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Appears in Collections:Biological and Environmental Sciences Journal Articles
Peer Review Status: Refereed
Title: Living on the edge: Roads and edge effects on small mammal populations
Author(s): Fuentes-Montemayor, Elisa
Cuaron, Alfredo D
Vazquez-Dominguez, Ella
Benitez-Malvido, Julieta
Valenzuela-Galvan, David
Andresen, Ellen
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Keywords: habitat disturbance
linear landscape features
social effects
Landscape ecology
Habitat conservation
Wildlife conservation
Nature Effects of human beings on
Issue Date: Jul-2009
Date Deposited: 7-Oct-2013
Citation: Fuentes-Montemayor E, Cuaron AD, Vazquez-Dominguez E, Benitez-Malvido J, Valenzuela-Galvan D & Andresen E (2009) Living on the edge: Roads and edge effects on small mammal populations. Journal of Animal Ecology, 78 (4), pp. 857-865.
Abstract: 1 Roads may affect wildlife populations through habitat loss and disturbances, as they create an abrupt linear edge, increasing the proportion of edge exposed to a different habitat. Three types of edge effects have been recognized: abiotic, direct biotic, and indirect biotic. 2 We explored the direct biotic edge effects of 3- to 4-m wide roads, and also a previously unrecognized type of edge effect: social. We live-trapped two threatened endemic rodents from Cozumel Island (Oryzomys couesi cozumelae and Reithrodontomys spectabilis) in 16 plots delimited by roads on two sides, to compare edge effects between two adjacent edges (corners), single-edge and interior forest, on life history and social variables. 3 No significant edge effects were observed on the life-history variables, with the exception of differences in body condition between males and females of O. c. cozumelae near edges. Both species showed significant and contrasting effects on their social variables. 4 O. c. cozumelae was distributed according to its age and sex: the proportion of adults and males was higher in interior than near edges, while juveniles and females were more abundant near edges. More nonreproductive females were present in corners than in single-edge and interior, while the opposite distribution was observed for nonreproductive males. 5 The distribution of R. spectabilis was related to its age and reproductive condition, but not to its sex. The proportion of adults was significantly higher in corners, while juveniles were only caught in single-edge and interior quadrants. The proportion of reproductive individuals was higher in edge than interior quadrants, while reproductive females were only present in edge quadrants. 6 We found significant differences between the quadrants with the greatest edge exposure in comparison with other quadrants. The social edge effects we identified complement the typology of edge effects recognized in ecological literature. Our study provides insight into the effects that sharp road edges have on biological and social characteristics of small mammal populations, highlighting how such effects vary among species. Our findings have important conservation implications for these threatened species, but are also applicable in a broader context wherever there are abrupt edges caused by linear landscape features.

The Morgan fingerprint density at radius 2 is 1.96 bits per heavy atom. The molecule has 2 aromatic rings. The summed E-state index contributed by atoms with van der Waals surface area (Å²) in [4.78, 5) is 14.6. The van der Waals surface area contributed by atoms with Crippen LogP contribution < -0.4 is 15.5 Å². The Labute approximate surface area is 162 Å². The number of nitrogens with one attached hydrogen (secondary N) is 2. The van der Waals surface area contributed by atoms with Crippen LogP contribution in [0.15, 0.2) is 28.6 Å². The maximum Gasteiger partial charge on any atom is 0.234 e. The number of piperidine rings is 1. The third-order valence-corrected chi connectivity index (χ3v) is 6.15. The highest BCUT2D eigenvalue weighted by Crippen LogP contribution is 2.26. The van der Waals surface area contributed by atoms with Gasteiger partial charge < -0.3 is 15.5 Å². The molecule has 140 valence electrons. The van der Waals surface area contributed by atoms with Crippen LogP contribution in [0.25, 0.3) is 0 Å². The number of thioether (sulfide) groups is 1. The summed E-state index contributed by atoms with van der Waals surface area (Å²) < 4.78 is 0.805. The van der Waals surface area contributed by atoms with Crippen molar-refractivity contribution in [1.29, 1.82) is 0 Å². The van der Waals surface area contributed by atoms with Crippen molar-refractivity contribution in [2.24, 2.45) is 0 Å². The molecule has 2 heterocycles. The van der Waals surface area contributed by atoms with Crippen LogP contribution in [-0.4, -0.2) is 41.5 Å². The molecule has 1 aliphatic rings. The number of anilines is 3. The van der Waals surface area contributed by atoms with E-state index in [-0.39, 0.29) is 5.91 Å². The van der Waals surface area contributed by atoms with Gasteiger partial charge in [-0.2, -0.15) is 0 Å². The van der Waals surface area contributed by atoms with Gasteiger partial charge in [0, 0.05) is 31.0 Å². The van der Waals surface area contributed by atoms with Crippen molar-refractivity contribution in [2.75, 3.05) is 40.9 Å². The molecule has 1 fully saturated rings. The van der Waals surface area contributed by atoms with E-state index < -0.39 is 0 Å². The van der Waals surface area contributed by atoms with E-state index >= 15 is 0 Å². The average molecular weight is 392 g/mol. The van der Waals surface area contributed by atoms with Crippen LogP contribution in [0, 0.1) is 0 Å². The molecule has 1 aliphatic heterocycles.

DOI Link: 10.1111/j.1365-2656.2009.01551.x
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